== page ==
By Rafael Hernandez
This week I’m correcting a huge oversight on my part. Now I always talk about how I’m from uptown but I have yet to take you guys through the neighborhood I hail from. I’m from a place called Hamilton Heights or Hungry Ham as some call it, which is where Harlem and Washington heights meet, and if you were wondering yes it gets its name from that Hamilton, as this was where Alexander Hamilton spent his last to years on 143rd Street and Convent Avenue. It starts from 135th street all the way up to 155th and is sandwiched by St. Nicholas Avenue and the Hudson River. Now that you got the lay of the land, let’s take it from the top.
On a trip down from Washington heights, I had a few joints of a strain called Paul Bunyan I was tryna dispose of, so I took a turn to Riverside on 157th street and lit one up. As I walked downtown I passed by Trinity Church Cemetery, which was an extension to Trinity church that’s built down in the Financial District. It also served as my old smoke spot way back when I was an edgy teen rocking metal band shirts. I’d try to relive some old times but I had other things on my mind so I pushed on. To my right was an overlook of the Hudson River, where you usually get a crystal clear view of New Jersey from the Washington bridge to downtown. I stopped for a moment to try and see Jersey but it was a rainy day in the city so no luck for me.
Further down the path is a small park and at the center is a huge monument of a man's silhouette. This park is dedicated to Ralph Ellison, a former resident of the neighborhood and author of one of the most influential books I’ve ever read, “The Invisible Man”. No, not the one about the actual invisible man but the existentialist novel of Black invisibility in American society. I used to read his book in his park when it was given to me in highschool, and now I always stop and reflect on some of the gems hidden inside those pages. After a rain soaked moment, I made my way up the massive hill to Broadway.
As soon as I hit the ave, I was greeted with the sweet hip moving rhythms of Dominican Dembow music and the humming of clippers coming out of a local barbershop. COVID or not Dominican barbershops are always a party, where they put you on to the fire music coming out of the Dyckman clubs. Oh and you better not be in a rush because you ain’t leaving that chair without hearing at least one life story.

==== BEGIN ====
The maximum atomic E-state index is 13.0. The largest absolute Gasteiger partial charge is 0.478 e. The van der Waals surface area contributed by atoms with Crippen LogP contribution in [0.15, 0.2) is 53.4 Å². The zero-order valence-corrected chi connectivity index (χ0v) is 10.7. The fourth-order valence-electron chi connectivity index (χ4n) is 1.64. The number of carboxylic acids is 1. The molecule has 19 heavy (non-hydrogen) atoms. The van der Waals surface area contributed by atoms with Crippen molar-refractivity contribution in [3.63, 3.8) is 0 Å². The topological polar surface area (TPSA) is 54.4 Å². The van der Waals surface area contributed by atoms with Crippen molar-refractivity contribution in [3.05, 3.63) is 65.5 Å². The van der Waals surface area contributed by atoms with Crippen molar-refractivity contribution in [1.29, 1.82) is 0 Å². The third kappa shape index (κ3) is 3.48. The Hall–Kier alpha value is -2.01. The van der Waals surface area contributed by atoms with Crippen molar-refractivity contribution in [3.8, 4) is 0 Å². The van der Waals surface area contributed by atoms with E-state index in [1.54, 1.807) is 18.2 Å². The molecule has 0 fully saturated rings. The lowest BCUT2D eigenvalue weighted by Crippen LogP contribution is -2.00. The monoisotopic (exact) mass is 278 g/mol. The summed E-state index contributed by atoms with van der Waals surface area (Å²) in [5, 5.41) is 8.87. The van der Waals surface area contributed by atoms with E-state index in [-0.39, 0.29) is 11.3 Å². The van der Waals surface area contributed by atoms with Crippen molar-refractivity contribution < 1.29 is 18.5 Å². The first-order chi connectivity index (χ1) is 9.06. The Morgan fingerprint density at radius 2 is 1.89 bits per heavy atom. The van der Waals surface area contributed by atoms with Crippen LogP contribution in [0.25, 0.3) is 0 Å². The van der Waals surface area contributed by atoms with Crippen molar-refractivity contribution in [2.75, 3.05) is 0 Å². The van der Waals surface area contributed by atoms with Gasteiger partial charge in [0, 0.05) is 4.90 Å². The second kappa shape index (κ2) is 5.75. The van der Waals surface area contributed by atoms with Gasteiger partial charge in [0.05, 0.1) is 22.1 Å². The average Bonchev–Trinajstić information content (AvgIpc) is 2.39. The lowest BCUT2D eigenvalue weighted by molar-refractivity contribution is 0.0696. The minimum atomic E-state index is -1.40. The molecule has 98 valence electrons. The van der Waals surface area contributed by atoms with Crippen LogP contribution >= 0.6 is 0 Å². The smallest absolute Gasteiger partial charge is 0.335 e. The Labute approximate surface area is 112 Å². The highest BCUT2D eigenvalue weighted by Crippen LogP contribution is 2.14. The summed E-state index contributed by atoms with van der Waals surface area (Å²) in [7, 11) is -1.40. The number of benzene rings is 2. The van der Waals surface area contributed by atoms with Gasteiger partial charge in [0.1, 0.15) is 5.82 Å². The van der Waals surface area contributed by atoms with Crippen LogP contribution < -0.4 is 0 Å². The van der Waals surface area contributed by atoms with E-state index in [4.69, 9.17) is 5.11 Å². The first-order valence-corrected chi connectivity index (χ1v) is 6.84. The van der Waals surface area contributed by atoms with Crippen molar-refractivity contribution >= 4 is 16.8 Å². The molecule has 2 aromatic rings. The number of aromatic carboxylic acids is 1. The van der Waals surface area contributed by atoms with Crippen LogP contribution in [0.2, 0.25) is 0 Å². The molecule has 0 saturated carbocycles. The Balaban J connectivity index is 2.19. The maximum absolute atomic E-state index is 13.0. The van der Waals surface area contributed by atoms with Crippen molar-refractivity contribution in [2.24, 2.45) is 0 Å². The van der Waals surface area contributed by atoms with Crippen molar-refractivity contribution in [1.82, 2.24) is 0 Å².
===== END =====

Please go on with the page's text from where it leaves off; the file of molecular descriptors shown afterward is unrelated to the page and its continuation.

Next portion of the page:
As I walked down the ave, my first joint was but a small ember, so what better way to light the next one. I strategically fused the cherry from one joint to the other, all under a tiny umbrella, now that’s what I call talent. At this point I find myself on 145th street, in front of that McDonald’s Jay-Z talks about in “Empire State of Mind”, and I look down the hill to see Riverbank State Park. Home to one of the best ice skating rinks and public pools in the city (I went to summer camp there so I might be biased). Opposite that is Amsterdam and the start of Sugar Hill which was the most affluent part of Harlem back during the Harlem Renaissance. Its name comes from its residents living the “sweet life,” with former residents as Duke Ellington, Thurgood Marshal, W. E. B Du Bois, and many more. A few blocks down on 138th is City College, the first public college in the US and still one of the best engineering and computer science schools in the city.
Around here you can get some pretty good Dominican food and cheap pizza, But there aren’t as many spots as there used to be. One such place to disappear is Olga’s Pizza, which is the pizza I hold above all others, it’s a taste of my childhood lost to time. Although Hamilton Heights is a bustling neighborhood it isn’t exempt from the horrors of gentrification. It literally hits home for me because a lot of the places I use to hold near and dear in my childhood are being replaced with cookie cutter franchises and artisanal restaurants and bars. Now I do feel there is room for growth and change in a neighborhood, but when the new displaces the old without a cultural exchange, it’s hard to see the silver lining.
As I ash out my jay on the side of a mailbox on 135th, I find myself staring up at these imposing brown towers I know so well. This is 3333 broadway, though it’s facade may look like the Ps (the projects) . It's a community apartment complex, and unless you want to catch some static with the residents, you better come correct. At one point in time this used to be a very tense block to be on, with a lot of action from both the police and the local dealers, so suffice to say it was very hard to cop weed sometimes. And in the heart of this once furious Harlem jungle lives the sweetest old lady with the most delicious recipes, my Grandma Ana. To this day those Tostones & Salchichon (fried plantains & spanish salmi) from Tower C hit different, and are always a good end to a journey through Hungry Ham. See you guys in the next adventure and make sure to pack your Dutches.